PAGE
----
Responding to frequent complaints from citizens regarding unauthorised dumping of waste in sewers by dairy farms, the Municipal Corporation of Gurugram (MCG) plans to scale up action against violators.
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Responding to frequent complaints from citizens regarding unauthorised dumping of waste in sewers by dairy farms, the Municipal Corporation of Gurugram (MCG) plans to scale up action against violators. Residents living in areas where dairy farms are concentrated say that repeated blockages due to dumping of waste, particularly cow and buffalo dung, in open drains is causing spillover of sewage onto roads.

Confirming that they frequently receive such complaints from Zone 1 and Zone 2, the older parts of Gurugram city, MCG officials said that such violations lead to an added burden for the sanitation department, which has to deploy additional labour and resources in the problem areas.

Over the past week, blockages due to waste from dairy farms have been reported in Dhanwapur and Jharsa’s Krishna Colony and mechanised sewer cleaning machines had to be pressed into service.

Deepa Verma, a resident of Dhanwapur, said, “The dairy farms should be relocated outside of residential areas. The streets sometimes become unwalkable because of sewage overflow. The wastewater stinks and also attracts mosquitoes. Residents here are worried about their health. Several people have raised this issue with the municipality and on social media, but the situation hasn’t changed.”

According to a survey by the MCG last year, there are at least 570 registered dairy farms in the district, of which 241 farms are located in Zone 1, 259 in Zone 2, 45 in Zone 3 and 25 in Zone 4.

Before the survey, which commenced in October last year, the number had earlier been estimated at around 320, indicating an increase in dairy farms.

An official with the animal husbandry department, who did not wish to be identified, said that this is indeed the case. “There are also many small dairy farms that do not have any kind of registration. They also generate a lot of waste, although I cannot comment on how the waste is disposed of since that is not the purview of my department,” the official said.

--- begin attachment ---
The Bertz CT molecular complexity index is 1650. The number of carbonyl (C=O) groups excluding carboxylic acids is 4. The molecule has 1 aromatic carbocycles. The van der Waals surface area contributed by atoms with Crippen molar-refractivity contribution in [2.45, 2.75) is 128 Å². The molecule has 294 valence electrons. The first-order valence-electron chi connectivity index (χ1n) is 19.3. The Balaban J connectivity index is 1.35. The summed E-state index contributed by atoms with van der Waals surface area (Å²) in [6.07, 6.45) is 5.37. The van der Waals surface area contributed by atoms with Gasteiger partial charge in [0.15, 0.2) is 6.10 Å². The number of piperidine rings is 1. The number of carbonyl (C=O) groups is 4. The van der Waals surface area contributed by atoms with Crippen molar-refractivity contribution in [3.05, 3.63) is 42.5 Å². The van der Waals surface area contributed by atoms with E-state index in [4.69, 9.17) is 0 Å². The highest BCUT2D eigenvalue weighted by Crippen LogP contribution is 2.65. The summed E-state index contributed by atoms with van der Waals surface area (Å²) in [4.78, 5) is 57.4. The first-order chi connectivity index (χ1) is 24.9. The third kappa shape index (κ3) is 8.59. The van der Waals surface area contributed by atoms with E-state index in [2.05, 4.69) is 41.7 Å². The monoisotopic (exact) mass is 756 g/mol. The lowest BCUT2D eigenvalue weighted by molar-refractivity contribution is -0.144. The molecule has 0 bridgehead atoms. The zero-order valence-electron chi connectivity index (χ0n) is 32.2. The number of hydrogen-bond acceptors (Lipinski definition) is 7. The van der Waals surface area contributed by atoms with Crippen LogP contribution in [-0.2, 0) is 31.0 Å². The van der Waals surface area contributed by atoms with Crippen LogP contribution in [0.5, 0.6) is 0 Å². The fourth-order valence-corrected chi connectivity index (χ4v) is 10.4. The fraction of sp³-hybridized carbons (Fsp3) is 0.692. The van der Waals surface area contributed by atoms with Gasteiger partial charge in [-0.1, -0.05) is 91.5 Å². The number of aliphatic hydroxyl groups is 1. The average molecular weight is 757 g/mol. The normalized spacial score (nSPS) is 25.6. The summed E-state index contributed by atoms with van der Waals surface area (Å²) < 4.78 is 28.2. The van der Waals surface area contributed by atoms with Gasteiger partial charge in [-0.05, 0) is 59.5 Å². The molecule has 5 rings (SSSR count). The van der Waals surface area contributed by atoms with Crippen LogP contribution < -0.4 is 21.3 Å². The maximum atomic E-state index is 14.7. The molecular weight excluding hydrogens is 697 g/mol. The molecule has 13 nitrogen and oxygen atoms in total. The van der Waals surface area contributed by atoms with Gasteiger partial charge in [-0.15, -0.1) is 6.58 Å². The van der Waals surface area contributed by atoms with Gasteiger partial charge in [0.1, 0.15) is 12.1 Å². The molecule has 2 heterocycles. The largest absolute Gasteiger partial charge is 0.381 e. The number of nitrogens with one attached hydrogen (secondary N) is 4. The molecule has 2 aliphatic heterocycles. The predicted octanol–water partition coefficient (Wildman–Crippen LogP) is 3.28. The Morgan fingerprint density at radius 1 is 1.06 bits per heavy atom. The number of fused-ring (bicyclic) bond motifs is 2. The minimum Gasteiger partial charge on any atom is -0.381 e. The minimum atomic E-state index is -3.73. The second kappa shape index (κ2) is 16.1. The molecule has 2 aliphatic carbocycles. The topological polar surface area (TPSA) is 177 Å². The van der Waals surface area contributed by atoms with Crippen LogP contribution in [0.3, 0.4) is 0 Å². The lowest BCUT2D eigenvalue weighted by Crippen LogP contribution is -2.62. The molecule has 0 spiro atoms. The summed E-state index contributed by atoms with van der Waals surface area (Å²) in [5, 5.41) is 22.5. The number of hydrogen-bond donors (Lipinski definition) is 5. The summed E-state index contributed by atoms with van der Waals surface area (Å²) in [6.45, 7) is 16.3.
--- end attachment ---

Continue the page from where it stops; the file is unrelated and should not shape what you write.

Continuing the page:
Bijender Sharma, a senior sanitation inspector with the MCG, said, “This is an issue that we are constantly grappling with. We issue dozens of challans every year against poor waste disposal practices at dairy farms, but more needs to be done.”

To address this issue, the MCG had last year tabled a proposal to shift such farming operations outside Gurugram’s municipal limits. While Sharma did not directly comment on the status of the proposal, another MCG official who is privy to the matter confirmed that issues of land acquisition in peri-urban areas have slowed the progress of the proposal.

Vinay Pratap Singh, municipal commissioner, Gurugram, could not be contacted on Tuesday despite multiple attempts.

Jitendra Garg, the joint commissioner of MCG, said, “We are aware of the issue. Discharging wastewater or dung openly in residential areas cannot be allowed. The authorities concerned will serve notices to the dairy farmers warning them of stricter action.”

Last month, 14 of our dairy farms in Maine, as well as dozens of dairy farms across northern New England, got an unexpected and disappointing notice from Danone of North America saying that they were discontinuing their contracts with our organic dairy farmers in Maine, New Hampshire, Vermont and elsewhere.

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